Food Grown in Antarctica Without Sunlight or Soil is Good News for Astronauts

Thursday, 05 April 2018 - 7:06PM
Earth
Space
Thursday, 05 April 2018 - 7:06PM
Food Grown in Antarctica Without Sunlight or Soil is Good News for Astronauts
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For better or worse, one particular part of The Martian that really stuck with the audience was how the stranded Mars astronaut had to grow potatoes on Mars using some "improvised" fertilizer.

But Martian soil on its own can't grow crops without that extra manure, nor can soil on the Moon. As manned missions to either of these locales (or even farther) become closer to reality, a group of German scientists at the Antarctic research base Neumayer Station III have successfully grown their first crops without any sunlight, pesticides or even soil.

All in all, the scientists grew about 8 pounds (3.6 kilograms) of salad greens like lettuce, 18 cucumbers and 70 radishes inside the research station's greenhouse. Not too shabby for a first harvest, especially when the Antarctic temperatures outside were -4 degrees Fahrenheit (-20 degrees Celsius).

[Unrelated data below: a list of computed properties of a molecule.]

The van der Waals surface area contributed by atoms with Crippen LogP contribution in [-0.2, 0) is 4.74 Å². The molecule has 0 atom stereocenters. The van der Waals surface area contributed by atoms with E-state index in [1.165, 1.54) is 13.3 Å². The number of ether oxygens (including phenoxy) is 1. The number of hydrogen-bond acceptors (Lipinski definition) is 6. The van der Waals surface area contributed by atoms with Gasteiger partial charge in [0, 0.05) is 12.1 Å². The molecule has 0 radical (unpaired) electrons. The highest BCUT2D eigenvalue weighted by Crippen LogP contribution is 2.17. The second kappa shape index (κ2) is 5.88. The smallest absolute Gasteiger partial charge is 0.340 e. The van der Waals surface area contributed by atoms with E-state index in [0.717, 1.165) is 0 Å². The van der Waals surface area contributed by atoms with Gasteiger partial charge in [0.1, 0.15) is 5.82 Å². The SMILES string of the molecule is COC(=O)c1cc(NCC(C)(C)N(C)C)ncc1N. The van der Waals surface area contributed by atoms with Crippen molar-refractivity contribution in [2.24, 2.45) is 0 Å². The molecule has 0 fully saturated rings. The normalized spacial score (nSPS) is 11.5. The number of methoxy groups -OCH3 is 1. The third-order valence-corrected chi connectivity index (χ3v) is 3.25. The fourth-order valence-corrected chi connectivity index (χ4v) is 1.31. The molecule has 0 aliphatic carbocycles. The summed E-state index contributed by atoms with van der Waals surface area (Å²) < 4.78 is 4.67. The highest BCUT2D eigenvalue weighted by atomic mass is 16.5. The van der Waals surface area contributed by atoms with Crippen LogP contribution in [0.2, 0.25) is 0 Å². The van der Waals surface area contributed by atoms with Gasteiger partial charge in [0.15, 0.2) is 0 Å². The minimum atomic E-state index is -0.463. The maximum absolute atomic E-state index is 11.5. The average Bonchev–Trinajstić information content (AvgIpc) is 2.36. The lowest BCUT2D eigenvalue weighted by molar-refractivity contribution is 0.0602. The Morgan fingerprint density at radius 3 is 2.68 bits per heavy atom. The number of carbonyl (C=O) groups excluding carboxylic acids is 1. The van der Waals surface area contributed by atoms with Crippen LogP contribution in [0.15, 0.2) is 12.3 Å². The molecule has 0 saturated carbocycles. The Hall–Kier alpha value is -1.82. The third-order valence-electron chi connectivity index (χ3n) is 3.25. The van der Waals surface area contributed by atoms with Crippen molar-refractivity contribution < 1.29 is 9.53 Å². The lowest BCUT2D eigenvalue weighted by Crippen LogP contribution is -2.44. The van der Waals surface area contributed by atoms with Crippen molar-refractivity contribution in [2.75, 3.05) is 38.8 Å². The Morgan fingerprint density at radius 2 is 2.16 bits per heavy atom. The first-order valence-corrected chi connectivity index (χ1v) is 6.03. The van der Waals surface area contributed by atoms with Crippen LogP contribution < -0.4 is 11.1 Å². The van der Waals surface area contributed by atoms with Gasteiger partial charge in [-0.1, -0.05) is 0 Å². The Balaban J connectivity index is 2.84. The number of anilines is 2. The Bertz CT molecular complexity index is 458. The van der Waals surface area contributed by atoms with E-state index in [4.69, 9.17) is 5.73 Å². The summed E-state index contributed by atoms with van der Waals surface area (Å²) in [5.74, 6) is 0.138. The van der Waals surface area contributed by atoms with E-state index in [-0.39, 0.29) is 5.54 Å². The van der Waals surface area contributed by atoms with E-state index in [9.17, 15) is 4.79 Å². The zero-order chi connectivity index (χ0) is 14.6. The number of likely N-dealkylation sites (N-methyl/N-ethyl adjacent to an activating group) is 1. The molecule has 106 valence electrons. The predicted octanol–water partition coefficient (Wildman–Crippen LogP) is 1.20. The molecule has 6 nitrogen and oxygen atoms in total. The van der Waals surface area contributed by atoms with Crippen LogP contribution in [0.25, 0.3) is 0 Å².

The greenhouse is part of the EDEN-ISS project, with help from the German Aerospace Center (DLR), which is focused on finding different ways to ensure that humans can still have a steady food source in space. The DLR went on to say that they think the researchers can be growing 8.8-11 pounds (4-5 kilograms) by May, according to a report from the Associated Press.

If this goes well, it could be good news for astronauts who would otherwise be forced to grow accustomed to astronaut food. And for longterm missions where it would be tough to stock a pre-planned and non-perishable food supply for a large group of people, the ability to grow crops in warehouse-sized greenhouses sans sunlight or earth will be crucial.

Attempts to grow vegetable in space have been done before, but this could be a big step forward for astronauts getting to eat like normal people while off-world.
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